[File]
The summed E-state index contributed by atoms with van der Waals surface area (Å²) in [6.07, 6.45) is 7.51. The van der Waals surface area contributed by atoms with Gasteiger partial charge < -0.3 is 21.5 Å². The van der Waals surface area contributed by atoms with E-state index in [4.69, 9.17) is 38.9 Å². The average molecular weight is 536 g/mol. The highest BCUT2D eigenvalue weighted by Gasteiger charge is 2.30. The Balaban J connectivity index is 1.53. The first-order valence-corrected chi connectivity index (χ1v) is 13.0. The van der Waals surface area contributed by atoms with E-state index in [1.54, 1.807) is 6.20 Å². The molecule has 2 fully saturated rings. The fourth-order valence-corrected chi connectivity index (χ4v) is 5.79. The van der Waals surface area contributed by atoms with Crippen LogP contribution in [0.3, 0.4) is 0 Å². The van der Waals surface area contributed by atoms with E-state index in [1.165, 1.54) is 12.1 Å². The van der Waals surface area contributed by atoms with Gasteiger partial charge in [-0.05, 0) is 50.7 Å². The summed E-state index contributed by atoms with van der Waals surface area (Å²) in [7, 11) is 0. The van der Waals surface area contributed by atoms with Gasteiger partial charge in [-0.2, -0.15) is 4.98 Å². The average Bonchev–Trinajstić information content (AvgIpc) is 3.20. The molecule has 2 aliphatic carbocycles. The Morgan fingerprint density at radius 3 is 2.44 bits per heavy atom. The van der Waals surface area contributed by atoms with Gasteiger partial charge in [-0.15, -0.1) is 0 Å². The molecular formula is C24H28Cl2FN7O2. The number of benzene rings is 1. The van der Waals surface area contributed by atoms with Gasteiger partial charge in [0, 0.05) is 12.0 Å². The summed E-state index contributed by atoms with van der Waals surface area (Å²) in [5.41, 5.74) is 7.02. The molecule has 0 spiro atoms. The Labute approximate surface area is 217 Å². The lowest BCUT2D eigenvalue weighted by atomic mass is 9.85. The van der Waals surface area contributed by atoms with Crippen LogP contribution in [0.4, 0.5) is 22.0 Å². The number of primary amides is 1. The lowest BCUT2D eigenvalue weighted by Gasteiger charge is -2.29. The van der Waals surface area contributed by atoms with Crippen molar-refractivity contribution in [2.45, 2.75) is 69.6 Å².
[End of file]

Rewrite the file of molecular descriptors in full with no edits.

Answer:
The summed E-state index contributed by atoms with van der Waals surface area (Å²) in [6.07, 6.45) is 7.51. The van der Waals surface area contributed by atoms with Gasteiger partial charge < -0.3 is 21.5 Å². The van der Waals surface area contributed by atoms with E-state index in [4.69, 9.17) is 38.9 Å². The average molecular weight is 536 g/mol. The highest BCUT2D eigenvalue weighted by Gasteiger charge is 2.30. The Balaban J connectivity index is 1.53. The first-order valence-corrected chi connectivity index (χ1v) is 13.0. The van der Waals surface area contributed by atoms with E-state index in [1.54, 1.807) is 6.20 Å². The molecule has 2 fully saturated rings. The fourth-order valence-corrected chi connectivity index (χ4v) is 5.79. The van der Waals surface area contributed by atoms with Crippen LogP contribution in [0.3, 0.4) is 0 Å². The van der Waals surface area contributed by atoms with E-state index in [1.165, 1.54) is 12.1 Å². The van der Waals surface area contributed by atoms with Gasteiger partial charge in [-0.05, 0) is 50.7 Å². The summed E-state index contributed by atoms with van der Waals surface area (Å²) in [7, 11) is 0. The van der Waals surface area contributed by atoms with Gasteiger partial charge in [-0.2, -0.15) is 4.98 Å². The average Bonchev–Trinajstić information content (AvgIpc) is 3.20. The molecule has 2 aliphatic carbocycles. The Morgan fingerprint density at radius 3 is 2.44 bits per heavy atom. The van der Waals surface area contributed by atoms with Gasteiger partial charge in [-0.15, -0.1) is 0 Å². The molecular formula is C24H28Cl2FN7O2. The number of benzene rings is 1. The van der Waals surface area contributed by atoms with Gasteiger partial charge in [0, 0.05) is 12.0 Å². The summed E-state index contributed by atoms with van der Waals surface area (Å²) in [5.41, 5.74) is 7.02. The molecule has 0 spiro atoms. The Labute approximate surface area is 217 Å². The lowest BCUT2D eigenvalue weighted by atomic mass is 9.85. The van der Waals surface area contributed by atoms with Crippen LogP contribution in [0.4, 0.5) is 22.0 Å². The number of primary amides is 1. The lowest BCUT2D eigenvalue weighted by Gasteiger charge is -2.29. The van der Waals surface area contributed by atoms with Crippen molar-refractivity contribution in [2.45, 2.75) is 69.6 Å².